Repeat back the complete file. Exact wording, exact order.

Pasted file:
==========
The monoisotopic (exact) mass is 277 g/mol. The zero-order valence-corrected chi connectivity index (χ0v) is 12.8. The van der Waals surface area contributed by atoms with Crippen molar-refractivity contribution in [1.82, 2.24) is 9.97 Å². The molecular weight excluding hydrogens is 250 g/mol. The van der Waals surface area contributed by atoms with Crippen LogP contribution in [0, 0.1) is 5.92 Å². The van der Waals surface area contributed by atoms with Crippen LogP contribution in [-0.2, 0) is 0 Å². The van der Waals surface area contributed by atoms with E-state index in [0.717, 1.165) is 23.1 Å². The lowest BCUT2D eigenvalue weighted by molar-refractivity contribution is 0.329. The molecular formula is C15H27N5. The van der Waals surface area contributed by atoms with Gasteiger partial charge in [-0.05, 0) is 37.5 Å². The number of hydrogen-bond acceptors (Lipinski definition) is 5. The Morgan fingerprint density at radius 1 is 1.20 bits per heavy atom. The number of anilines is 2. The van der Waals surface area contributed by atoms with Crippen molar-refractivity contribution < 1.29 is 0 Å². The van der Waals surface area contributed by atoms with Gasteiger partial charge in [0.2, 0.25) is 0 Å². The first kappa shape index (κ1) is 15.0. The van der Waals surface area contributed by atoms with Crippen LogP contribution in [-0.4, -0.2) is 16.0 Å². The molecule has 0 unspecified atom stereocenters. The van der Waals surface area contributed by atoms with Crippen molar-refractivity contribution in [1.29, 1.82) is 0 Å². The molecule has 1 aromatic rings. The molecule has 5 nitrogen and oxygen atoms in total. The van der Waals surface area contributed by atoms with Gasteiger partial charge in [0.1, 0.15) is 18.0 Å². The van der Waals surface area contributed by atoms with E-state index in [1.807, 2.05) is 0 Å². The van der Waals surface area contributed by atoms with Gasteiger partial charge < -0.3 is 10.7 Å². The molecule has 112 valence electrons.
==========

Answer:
The monoisotopic (exact) mass is 277 g/mol. The zero-order valence-corrected chi connectivity index (χ0v) is 12.8. The van der Waals surface area contributed by atoms with Crippen molar-refractivity contribution in [1.82, 2.24) is 9.97 Å². The molecular weight excluding hydrogens is 250 g/mol. The van der Waals surface area contributed by atoms with Crippen LogP contribution in [0, 0.1) is 5.92 Å². The van der Waals surface area contributed by atoms with Crippen LogP contribution in [-0.2, 0) is 0 Å². The van der Waals surface area contributed by atoms with E-state index in [0.717, 1.165) is 23.1 Å². The lowest BCUT2D eigenvalue weighted by molar-refractivity contribution is 0.329. The molecular formula is C15H27N5. The van der Waals surface area contributed by atoms with Gasteiger partial charge in [-0.05, 0) is 37.5 Å². The number of hydrogen-bond acceptors (Lipinski definition) is 5. The Morgan fingerprint density at radius 1 is 1.20 bits per heavy atom. The number of anilines is 2. The van der Waals surface area contributed by atoms with Crippen molar-refractivity contribution < 1.29 is 0 Å². The van der Waals surface area contributed by atoms with Gasteiger partial charge in [0.2, 0.25) is 0 Å². The first kappa shape index (κ1) is 15.0. The van der Waals surface area contributed by atoms with Crippen LogP contribution in [-0.4, -0.2) is 16.0 Å². The molecule has 0 unspecified atom stereocenters. The van der Waals surface area contributed by atoms with Crippen molar-refractivity contribution in [1.29, 1.82) is 0 Å². The molecule has 1 aromatic rings. The molecule has 5 nitrogen and oxygen atoms in total. The van der Waals surface area contributed by atoms with Gasteiger partial charge in [0.1, 0.15) is 18.0 Å². The van der Waals surface area contributed by atoms with E-state index in [1.807, 2.05) is 0 Å². The van der Waals surface area contributed by atoms with Gasteiger partial charge < -0.3 is 10.7 Å². The molecule has 112 valence electrons.